Perimeter
4/9/2012
11:01 AM
Commentary
Commentary
Commentary
Connect Directly
RSS
E-Mail
50%
50%

How Much Money Do You Need To Lose Before You Start Monitoring?

At what point does turning a blind eye to the loss of revenue spark the inevitable conversation: 'Maybe we should be monitoring this infrastructure more closely?'

A new blog post by Brian Krebs states that the FBI has released a cyberintelligence bulletin claiming that a series of hacks perpetrated against smart-meter installations over the past several years may cost a Puerto Rican electric utility upward of $400 million annually.

According to the post, the FBI said it believes former employees of the meter manufacturer and employees of the utility were altering the meters in exchange for cash and training others to do so. "These individuals are charging $300 to $1,000 to reprogram residential meters, and about $3,000 to reprogram commercial meters," the alert states.

The FBI also said another method of attacking the meters involves placing a strong magnet on the devices, which causes it to stop measuring usage, while still providing electricity to the customer. The article also stated that the hacks described by the FBI did not work remotely and require physical access to the devices.

What I don't understand is how something like this could have gone undetected. If a house, building, or complex has a baseline of usage that suddenly changes (without an associated work order), that's what we in the SIEM world call an anomaly. Why are utilities deploying "smart meters" without accompanying smart monitors?

I'm not saying that the utilities have to use a SIEM product, per se, but they should be implementing some monitoring controls for their environments. If a company is buying the metering technology, then shouldn’t it be pushing for a way to effectively manage and monitor said technology? If an anomaly detection technology or analytical engine was laid atop the company’s usage and billing system, then I would think it would be fairly obvious to notice that something was wrong and that someone should be dispatched to investigate.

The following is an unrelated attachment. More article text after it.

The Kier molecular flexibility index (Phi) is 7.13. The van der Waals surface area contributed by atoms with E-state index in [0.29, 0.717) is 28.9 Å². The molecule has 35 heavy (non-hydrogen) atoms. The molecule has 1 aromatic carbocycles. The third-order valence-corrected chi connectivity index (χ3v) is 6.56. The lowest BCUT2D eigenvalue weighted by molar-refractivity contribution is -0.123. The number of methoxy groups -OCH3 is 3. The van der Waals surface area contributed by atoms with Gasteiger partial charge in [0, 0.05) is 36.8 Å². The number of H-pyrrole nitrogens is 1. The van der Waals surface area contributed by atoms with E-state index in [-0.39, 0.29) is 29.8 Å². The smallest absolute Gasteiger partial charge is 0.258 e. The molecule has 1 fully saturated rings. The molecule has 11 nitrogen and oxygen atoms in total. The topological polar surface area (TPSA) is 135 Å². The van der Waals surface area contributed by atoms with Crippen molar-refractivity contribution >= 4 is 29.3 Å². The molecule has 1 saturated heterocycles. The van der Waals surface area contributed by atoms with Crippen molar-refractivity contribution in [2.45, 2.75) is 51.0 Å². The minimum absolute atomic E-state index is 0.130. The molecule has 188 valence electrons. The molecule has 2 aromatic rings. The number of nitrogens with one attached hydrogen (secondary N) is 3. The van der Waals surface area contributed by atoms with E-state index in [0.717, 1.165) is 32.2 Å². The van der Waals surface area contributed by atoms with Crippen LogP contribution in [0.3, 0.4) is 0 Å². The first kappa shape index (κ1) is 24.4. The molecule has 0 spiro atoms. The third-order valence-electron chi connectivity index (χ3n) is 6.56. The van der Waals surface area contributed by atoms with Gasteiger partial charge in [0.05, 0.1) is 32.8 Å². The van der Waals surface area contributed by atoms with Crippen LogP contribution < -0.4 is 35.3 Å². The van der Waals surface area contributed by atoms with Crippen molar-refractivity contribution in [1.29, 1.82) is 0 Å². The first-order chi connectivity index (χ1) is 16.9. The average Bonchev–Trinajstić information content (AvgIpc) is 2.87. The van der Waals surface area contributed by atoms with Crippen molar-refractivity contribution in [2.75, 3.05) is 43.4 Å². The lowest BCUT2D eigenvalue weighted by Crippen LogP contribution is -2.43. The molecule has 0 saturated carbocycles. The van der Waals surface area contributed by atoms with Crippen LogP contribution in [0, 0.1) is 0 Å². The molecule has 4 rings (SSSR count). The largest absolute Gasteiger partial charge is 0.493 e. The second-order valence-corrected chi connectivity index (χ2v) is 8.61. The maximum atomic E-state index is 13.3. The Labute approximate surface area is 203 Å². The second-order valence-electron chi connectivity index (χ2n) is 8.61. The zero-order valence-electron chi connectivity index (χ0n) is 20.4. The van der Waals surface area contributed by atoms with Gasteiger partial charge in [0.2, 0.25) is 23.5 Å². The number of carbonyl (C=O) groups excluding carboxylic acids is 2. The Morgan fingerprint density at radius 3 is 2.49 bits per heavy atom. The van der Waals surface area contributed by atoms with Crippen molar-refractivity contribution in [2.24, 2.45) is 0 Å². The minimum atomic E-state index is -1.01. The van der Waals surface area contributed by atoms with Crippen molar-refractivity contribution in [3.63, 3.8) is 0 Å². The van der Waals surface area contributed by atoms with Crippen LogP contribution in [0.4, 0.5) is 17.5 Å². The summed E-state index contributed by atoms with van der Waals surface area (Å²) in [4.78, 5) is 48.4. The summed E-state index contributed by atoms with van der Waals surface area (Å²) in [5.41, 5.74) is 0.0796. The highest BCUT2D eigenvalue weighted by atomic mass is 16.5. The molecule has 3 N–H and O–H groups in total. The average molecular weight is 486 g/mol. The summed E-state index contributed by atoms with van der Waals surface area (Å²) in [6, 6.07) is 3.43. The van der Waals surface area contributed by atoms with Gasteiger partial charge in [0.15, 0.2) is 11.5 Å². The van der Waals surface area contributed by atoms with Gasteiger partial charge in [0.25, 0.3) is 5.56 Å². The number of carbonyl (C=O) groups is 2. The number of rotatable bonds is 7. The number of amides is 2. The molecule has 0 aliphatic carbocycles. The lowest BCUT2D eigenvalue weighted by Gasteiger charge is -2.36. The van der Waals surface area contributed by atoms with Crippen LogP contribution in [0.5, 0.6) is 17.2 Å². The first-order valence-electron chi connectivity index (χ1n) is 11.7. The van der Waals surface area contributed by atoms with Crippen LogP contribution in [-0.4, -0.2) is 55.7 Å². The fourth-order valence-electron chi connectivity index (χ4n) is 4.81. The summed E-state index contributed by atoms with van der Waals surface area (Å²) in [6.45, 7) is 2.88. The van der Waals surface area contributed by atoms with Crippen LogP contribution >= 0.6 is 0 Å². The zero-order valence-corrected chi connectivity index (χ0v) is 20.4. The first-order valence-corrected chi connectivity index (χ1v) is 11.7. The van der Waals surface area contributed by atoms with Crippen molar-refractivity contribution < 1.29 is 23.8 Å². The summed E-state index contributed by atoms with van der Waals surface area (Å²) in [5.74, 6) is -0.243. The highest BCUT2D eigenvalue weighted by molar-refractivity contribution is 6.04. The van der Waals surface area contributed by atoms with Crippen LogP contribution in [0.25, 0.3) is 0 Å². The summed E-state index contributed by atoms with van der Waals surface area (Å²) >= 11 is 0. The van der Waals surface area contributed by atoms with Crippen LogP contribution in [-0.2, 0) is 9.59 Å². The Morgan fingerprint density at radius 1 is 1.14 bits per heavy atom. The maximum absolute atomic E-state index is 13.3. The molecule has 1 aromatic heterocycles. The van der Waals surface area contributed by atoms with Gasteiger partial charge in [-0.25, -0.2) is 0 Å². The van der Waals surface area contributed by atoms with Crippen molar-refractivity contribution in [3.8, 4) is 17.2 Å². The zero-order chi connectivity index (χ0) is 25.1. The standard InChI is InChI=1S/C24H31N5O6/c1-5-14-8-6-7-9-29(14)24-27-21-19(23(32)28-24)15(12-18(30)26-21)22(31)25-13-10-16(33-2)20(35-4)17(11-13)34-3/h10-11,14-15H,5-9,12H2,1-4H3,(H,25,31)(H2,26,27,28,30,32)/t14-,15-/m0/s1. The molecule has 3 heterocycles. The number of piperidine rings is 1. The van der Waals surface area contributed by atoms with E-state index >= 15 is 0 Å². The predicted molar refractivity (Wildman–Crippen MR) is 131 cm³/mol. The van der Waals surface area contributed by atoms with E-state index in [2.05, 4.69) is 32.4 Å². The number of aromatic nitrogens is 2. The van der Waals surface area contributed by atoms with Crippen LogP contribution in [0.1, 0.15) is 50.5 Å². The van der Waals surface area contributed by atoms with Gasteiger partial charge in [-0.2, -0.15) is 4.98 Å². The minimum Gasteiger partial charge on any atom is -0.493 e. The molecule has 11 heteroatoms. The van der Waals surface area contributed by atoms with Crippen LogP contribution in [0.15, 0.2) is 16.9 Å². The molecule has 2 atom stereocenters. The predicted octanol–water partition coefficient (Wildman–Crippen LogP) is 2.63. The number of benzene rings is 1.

Getting down to brass tacks here, monitoring the smart infrastructure would enable the company to protect its infrastructure investment, customer base, and competitive edge, as well as its ability to generate (and collect) revenue. I mean, really, at what point does losing $400 million per year become a problem to the business?

Andrew Hay is senior analyst with 451 Research's Enterprise Security Practice (ESP) and is an author of three network security books. Follow him on Twitter: @andrewsmhay

Comment  | 
Print  | 
More Insights
Register for Dark Reading Newsletters
White Papers
Cartoon
Current Issue
Dark Reading, September 16, 2014
Malicious software is morphing to be more targeted, stealthy, and destructive. Are you prepared to stop it?
Flash Poll
Title Partner’s Role in Perimeter Security
Title Partner’s Role in Perimeter Security
Considering how prevalent third-party attacks are, we need to ask hard questions about how partners and suppliers are safeguarding systems and data.
Video
Slideshows
Twitter Feed
Dark Reading - Bug Report
Bug Report
Enterprise Vulnerabilities
From DHS/US-CERT's National Vulnerability Database
CVE-2014-4973
Published: 2014-09-23
The ESET Personal Firewall NDIS filter (EpFwNdis.sys) driver in the Firewall Module Build 1183 (20140214) and earlier in ESET Smart Security and ESET Endpoint Security products 5.0 through 7.0 allows local users to gain privileges via a crafted argument to a 0x830020CC IOCTL call.

CVE-2014-5392
Published: 2014-09-23
XML External Entity (XXE) vulnerability in JobScheduler before 1.6.4246 and 7.x before 1.7.4241 allows remote attackers to cause a denial of service and read arbitrary files or directories via a request containing an XML external entity declaration in conjunction with an entity reference.

CVE-2014-6646
Published: 2014-09-23
The bellyhoodcom (aka com.tapatalk.bellyhoodcom) application 3.4.23 for Android does not verify X.509 certificates from SSL servers, which allows man-in-the-middle attackers to spoof servers and obtain sensitive information via a crafted certificate.

CVE-2014-6647
Published: 2014-09-23
The ElForro.com (aka com.tapatalk.elforrocom) application 2.4.3.10 for Android does not verify X.509 certificates from SSL servers, which allows man-in-the-middle attackers to spoof servers and obtain sensitive information via a crafted certificate.

CVE-2014-6648
Published: 2014-09-23
The iPhone4.TW (aka com.tapatalk.iPhone4TWforums) application 3.3.20 for Android does not verify X.509 certificates from SSL servers, which allows man-in-the-middle attackers to spoof servers and obtain sensitive information via a crafted certificate.

Best of the Web
Dark Reading Radio